Homeowners love nice bold blooms in their home landscapes, and not much beats hydrangea blooms.

Long-lasting and brilliantly popping in shades of crisp white to hot pink to brilliant blue and even soft lavender, these flowers bring color in summer that lasts longer than many others. This is what makes them an attractive choice; you almost can’t go wrong when you add a unique hydrangea to your landscape bed when you’re looking for pops of color that stand strong against a backdrop of soft, green leaves.

But care is just as important for hydrangeas as it is for other plants. And while hydrangeas can be easy to grow, there are also some mistakes that can cause them to lack performance. Proper watering, for instance, is an important part of care.

You may be wondering, can hydrangeas get too much water? And while hydrangeas like moist soil, it IS possible that you can give them too much of a good thing.

Let’s look at common signs of an overwatered hydrangea and how to save overwatered hydrangeas so you can keep those flowers you crave in summer blooming longer.

Overwatered Hydrangeas

First, let’s look at some typical signs of overwatered hydrangeas, so you know what you’re looking for when determining if this is the reason your hydrangeas don’t look as healthy as you’d like them to.

What do hydrangeas look like if they get too much water? You’ll see:

  • Yellow or brown leaves - Leaf discoloration can be a sign of underwatered and overwatered hydrangeas. When overwatered, the browning may be more toward the edges of the leaves.
  • Wilted or drooping leaves - If you see heavy leaves that seem to hang that may even be mushy to the touch, you might have overwatered hydrangeas.
  • Flowers that constantly wilt and/or fewer flowers - A lack of blooms or wilting blooms is usually a sign that something is amiss with your plant.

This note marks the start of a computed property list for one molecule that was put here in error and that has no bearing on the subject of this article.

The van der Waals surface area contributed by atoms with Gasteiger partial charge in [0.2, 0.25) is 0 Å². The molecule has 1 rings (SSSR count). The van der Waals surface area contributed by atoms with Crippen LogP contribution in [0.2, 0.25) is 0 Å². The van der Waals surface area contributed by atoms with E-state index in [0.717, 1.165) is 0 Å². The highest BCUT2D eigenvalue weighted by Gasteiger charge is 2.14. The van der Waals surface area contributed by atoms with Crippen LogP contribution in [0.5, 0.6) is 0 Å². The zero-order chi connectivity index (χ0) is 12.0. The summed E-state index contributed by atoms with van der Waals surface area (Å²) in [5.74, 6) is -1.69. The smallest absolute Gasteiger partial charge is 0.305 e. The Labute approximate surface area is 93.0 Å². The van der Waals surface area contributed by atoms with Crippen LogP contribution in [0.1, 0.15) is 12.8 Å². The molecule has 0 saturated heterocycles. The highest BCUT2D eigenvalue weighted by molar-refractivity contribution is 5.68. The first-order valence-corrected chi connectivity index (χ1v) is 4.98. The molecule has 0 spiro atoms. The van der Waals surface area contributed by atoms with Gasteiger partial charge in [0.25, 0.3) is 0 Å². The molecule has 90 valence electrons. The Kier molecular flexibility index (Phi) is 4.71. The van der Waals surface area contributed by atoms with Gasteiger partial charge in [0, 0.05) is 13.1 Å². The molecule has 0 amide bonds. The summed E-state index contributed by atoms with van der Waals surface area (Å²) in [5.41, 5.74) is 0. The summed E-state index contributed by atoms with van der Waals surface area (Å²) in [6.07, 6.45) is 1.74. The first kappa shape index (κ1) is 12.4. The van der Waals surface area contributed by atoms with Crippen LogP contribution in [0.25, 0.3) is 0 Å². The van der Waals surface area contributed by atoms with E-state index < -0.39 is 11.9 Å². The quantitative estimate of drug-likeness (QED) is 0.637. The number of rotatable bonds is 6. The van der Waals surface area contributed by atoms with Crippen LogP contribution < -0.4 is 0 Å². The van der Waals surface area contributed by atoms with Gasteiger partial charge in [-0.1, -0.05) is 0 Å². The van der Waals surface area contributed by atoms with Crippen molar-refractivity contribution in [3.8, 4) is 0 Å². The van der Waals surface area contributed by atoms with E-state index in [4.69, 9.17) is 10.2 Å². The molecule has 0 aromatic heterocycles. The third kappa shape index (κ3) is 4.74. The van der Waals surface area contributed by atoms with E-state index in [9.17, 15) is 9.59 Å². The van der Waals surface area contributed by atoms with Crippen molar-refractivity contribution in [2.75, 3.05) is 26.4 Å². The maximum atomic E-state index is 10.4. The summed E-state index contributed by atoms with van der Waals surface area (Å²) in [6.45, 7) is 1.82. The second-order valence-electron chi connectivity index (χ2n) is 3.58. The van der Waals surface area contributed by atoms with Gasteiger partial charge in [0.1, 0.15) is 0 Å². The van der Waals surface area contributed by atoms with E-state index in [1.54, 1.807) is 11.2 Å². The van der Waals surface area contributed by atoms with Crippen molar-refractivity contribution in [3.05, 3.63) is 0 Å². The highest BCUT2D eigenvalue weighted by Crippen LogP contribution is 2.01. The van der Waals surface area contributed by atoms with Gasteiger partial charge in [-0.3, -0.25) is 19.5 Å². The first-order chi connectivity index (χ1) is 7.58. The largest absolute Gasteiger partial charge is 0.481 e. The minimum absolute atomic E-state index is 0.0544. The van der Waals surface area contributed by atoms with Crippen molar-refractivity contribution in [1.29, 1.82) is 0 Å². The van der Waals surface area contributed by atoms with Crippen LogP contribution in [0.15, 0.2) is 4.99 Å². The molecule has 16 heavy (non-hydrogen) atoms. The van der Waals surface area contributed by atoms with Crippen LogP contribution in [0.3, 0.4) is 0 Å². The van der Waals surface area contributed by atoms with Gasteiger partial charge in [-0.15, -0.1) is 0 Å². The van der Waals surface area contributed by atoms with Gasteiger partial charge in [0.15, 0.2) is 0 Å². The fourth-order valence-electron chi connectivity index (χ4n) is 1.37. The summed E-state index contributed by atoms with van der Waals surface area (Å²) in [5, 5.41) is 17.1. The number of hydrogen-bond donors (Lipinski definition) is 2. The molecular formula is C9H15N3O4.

• Mold around the plant - Mold grows in a consistently wet environment. If you see mold on the soil around your hydrangea, that could be a sign that your plant is overwatered.
  • Root rot - While this symptom is hard to see since it’s happening below ground, if you see the other above signs, it’s a good chance you also have root rot.

Should I Remove Wilted Hydrangea Blooms?

You can remove wilted hydrangea blooms. This does trigger your hydrangea to stop producing seeds and encourages root and foliage development.

This can help strengthen your hydrangeas.

How To Fix Overwatered Hydrangeas

Can hydrangeas recover from overwatering? There are a few things to help them on their path to recovery.

First, stop watering your hydrangea. The goal is to let it dry out and get back to regular, deep, scheduled waterings.

Waterlogged Soil From Too Much Rain

Overwatered hydrangeas can result from improper watering or an irrigation system that isn’t working correctly. But it can also happen as a result of changing weather conditions due to climate change. Some areas of the country, for instance, are experiencing wetter seasons, and that is having an impact on local flowering plants.

How do you fix waterlogged soil? Add organic matter in the form of humus, compost, peat moss, or biochar while breaking up the soil. This breaks up compaction, encourages airflow, and promotes microorganism growth.

Follow These Tips When Caring For Your Hydrangeas.

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